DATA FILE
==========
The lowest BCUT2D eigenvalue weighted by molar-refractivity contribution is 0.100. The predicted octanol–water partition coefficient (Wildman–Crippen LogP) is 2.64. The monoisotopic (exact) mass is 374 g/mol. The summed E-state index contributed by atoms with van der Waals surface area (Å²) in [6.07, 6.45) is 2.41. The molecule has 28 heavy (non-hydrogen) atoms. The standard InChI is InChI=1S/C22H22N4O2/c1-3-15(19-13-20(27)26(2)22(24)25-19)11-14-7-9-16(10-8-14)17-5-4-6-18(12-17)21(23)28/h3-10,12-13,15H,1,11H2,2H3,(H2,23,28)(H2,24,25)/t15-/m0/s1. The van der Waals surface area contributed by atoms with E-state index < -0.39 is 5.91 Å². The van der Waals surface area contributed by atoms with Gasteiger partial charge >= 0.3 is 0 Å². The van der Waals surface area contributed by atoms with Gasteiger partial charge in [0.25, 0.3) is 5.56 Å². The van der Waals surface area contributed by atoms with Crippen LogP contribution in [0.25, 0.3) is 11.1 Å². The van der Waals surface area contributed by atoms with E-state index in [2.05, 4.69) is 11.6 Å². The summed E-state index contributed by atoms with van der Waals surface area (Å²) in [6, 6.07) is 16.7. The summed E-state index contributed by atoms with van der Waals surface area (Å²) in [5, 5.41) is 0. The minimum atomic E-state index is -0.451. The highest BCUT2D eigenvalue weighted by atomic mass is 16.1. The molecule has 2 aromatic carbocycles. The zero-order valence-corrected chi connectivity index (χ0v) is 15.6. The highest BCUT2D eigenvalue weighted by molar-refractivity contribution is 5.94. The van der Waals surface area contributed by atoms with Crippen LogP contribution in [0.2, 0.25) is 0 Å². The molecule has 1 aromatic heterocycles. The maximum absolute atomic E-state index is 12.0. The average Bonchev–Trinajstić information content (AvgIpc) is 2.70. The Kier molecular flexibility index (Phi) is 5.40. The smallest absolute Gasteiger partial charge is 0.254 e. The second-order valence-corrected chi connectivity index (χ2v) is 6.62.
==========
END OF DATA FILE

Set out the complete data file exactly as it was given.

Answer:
The lowest BCUT2D eigenvalue weighted by molar-refractivity contribution is 0.100. The predicted octanol–water partition coefficient (Wildman–Crippen LogP) is 2.64. The monoisotopic (exact) mass is 374 g/mol. The summed E-state index contributed by atoms with van der Waals surface area (Å²) in [6.07, 6.45) is 2.41. The molecule has 28 heavy (non-hydrogen) atoms. The standard InChI is InChI=1S/C22H22N4O2/c1-3-15(19-13-20(27)26(2)22(24)25-19)11-14-7-9-16(10-8-14)17-5-4-6-18(12-17)21(23)28/h3-10,12-13,15H,1,11H2,2H3,(H2,23,28)(H2,24,25)/t15-/m0/s1. The van der Waals surface area contributed by atoms with E-state index < -0.39 is 5.91 Å². The van der Waals surface area contributed by atoms with Gasteiger partial charge >= 0.3 is 0 Å². The van der Waals surface area contributed by atoms with Gasteiger partial charge in [0.25, 0.3) is 5.56 Å². The van der Waals surface area contributed by atoms with Crippen LogP contribution in [0.25, 0.3) is 11.1 Å². The van der Waals surface area contributed by atoms with E-state index in [2.05, 4.69) is 11.6 Å². The summed E-state index contributed by atoms with van der Waals surface area (Å²) in [6, 6.07) is 16.7. The summed E-state index contributed by atoms with van der Waals surface area (Å²) in [5, 5.41) is 0. The minimum atomic E-state index is -0.451. The highest BCUT2D eigenvalue weighted by atomic mass is 16.1. The molecule has 2 aromatic carbocycles. The zero-order valence-corrected chi connectivity index (χ0v) is 15.6. The highest BCUT2D eigenvalue weighted by molar-refractivity contribution is 5.94. The van der Waals surface area contributed by atoms with Crippen LogP contribution in [0.2, 0.25) is 0 Å². The molecule has 1 aromatic heterocycles. The maximum absolute atomic E-state index is 12.0. The average Bonchev–Trinajstić information content (AvgIpc) is 2.70. The Kier molecular flexibility index (Phi) is 5.40. The smallest absolute Gasteiger partial charge is 0.254 e. The second-order valence-corrected chi connectivity index (χ2v) is 6.62.